The City Council-appointed marijuana task force convened for the third time Jan. 22 to discuss potential city ordinances that could affect new and existing medical marijuana industries, including manufacturing, cultivation and dispensary operations, which are currently under the umbrella of a six-month moratorium (the reason the task force was created) that started in November.
The task force began its session with a presentation by Jason Warf, executive director of the Southern Colorado Cannabis Council. The council is a nonprofit industry group representing medical marijuana patients, recreational consumers, business owners and caregivers.
The task force questions to Warf mirrored the concerns from previous meetings — discussions about residential grows and the caregiver model, which has fewer regulations than commercial dispensaries.
“We definitely represent more dispensary owners than caregivers,” Warf told the task force. “But our members, since day one, asked us to respect the rights of caregivers, as far as protecting them, and that’s something we’ve always done. And there’s reason for that.”
Warf said caregivers take care of “the sickest of the sick,” to include patients with cancer and AIDS.
“All those folks need elevated plant counts,” he said. “In order for [patients] to get the amount of medicine they need — it’s just not feasible [with plant limits].”
Warf said the main reason that the cannabis council opposed adding new caregiver regulations at the state level last year was plant limits, adding, “We think lowering the plant count would absolutely take medicine from the people who need it.”
State law defines caregivers as people who are allowed to grow and transport marijuana for patients. They can have up to six plants a patient for up to five patients plus the caregiver, for a total of 36 plants. However, caregivers can ask for an exemption from the patient’s doctor, and are often allowed to have up to 99 plants.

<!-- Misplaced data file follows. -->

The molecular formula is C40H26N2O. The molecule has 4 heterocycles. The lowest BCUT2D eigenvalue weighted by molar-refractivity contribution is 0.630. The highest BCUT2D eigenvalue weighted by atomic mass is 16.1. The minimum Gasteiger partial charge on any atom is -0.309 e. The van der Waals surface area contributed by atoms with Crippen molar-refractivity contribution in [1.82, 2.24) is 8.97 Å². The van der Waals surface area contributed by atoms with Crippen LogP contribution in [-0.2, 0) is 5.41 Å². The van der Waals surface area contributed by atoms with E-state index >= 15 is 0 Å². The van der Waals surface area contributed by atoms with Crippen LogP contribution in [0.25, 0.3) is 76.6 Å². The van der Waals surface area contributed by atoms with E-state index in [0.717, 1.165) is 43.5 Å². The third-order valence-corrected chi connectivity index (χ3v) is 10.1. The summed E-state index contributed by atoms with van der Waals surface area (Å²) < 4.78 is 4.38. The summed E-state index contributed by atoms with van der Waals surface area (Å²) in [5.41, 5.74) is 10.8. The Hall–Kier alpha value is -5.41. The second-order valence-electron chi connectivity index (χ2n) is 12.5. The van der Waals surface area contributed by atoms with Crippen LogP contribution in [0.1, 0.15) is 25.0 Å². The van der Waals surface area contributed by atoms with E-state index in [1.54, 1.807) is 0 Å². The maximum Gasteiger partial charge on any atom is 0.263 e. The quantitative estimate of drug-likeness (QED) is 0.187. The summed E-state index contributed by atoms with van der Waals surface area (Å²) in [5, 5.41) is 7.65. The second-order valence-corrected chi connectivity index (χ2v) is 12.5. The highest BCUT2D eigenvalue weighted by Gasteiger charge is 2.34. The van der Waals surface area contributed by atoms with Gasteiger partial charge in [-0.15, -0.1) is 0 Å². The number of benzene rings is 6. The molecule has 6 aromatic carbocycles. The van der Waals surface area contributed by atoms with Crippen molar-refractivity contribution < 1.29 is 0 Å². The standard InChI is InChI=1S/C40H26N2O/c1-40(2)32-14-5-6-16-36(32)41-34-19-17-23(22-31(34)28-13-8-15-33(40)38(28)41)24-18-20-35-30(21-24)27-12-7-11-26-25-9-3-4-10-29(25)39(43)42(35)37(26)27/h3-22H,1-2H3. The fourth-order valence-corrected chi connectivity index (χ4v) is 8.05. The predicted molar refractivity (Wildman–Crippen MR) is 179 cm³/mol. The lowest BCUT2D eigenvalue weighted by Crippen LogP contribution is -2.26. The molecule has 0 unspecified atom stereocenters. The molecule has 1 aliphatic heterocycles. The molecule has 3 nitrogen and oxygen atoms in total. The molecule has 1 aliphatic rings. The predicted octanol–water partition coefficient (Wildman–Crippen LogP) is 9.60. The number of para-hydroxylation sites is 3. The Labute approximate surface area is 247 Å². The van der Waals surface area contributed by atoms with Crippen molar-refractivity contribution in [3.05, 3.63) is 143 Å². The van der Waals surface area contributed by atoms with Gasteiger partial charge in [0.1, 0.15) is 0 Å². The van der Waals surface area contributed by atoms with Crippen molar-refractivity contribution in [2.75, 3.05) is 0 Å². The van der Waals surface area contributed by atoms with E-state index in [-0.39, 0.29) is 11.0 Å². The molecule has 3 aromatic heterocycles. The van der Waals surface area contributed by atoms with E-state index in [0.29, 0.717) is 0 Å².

In Colorado Springs, caregivers are limited to six per patient, regardless of physicians’ exemptions. Still, some residents have complained about the impact of residential grows on the neighborhoods where they’re located. At earlier meetings, police officials told the task force they don’t have effective enforcement tools.
John Harding, a task force member who has said there is a grow operation near his home, asked Warf if there was any way to track where caregiver-grown marijuana goes.
“I think you get into a very touchy area there, especially after the passage of [Amendment] 64,” Warf said. “[Tracking is] unenforceable … unless we’re giving carte blanche to law enforcement to come into people’s houses. … Legally now, in Colorado, any adult has the constitutional right to grow six plants, period.
“I’m not a law enforcement officer, but I would assume you’d need some sort of warrant,” he continued. “… I don’t think [law enforcement] can walk in, even [to a residence with a caregiver registration,] without suspicion of criminal activity.”
The Colorado Department of Public Health and Environment issues caregiver licenses, and the caregivers must disclose their locations, as well as patient and plant counts. That information can already be accessed by law enforcement via a state database.
“I would say that is absolutely something the city could do as well,” Warf said. “That may be a useful tool for law enforcement to know who and where their caregivers are.”
City Clerk Sarah Johnson asked if the industry would favor being on a city database.
“Don’t take this the wrong way, but there is absolutely a vibe right now in the caregiver community that they are already overregulated,” Warf said. “I would assume there would be some pushback.”
Warf said a local version of the state’s Marijuana Enforcement Division could be the most practical way to address caregiver grows without impeding constitutional rights.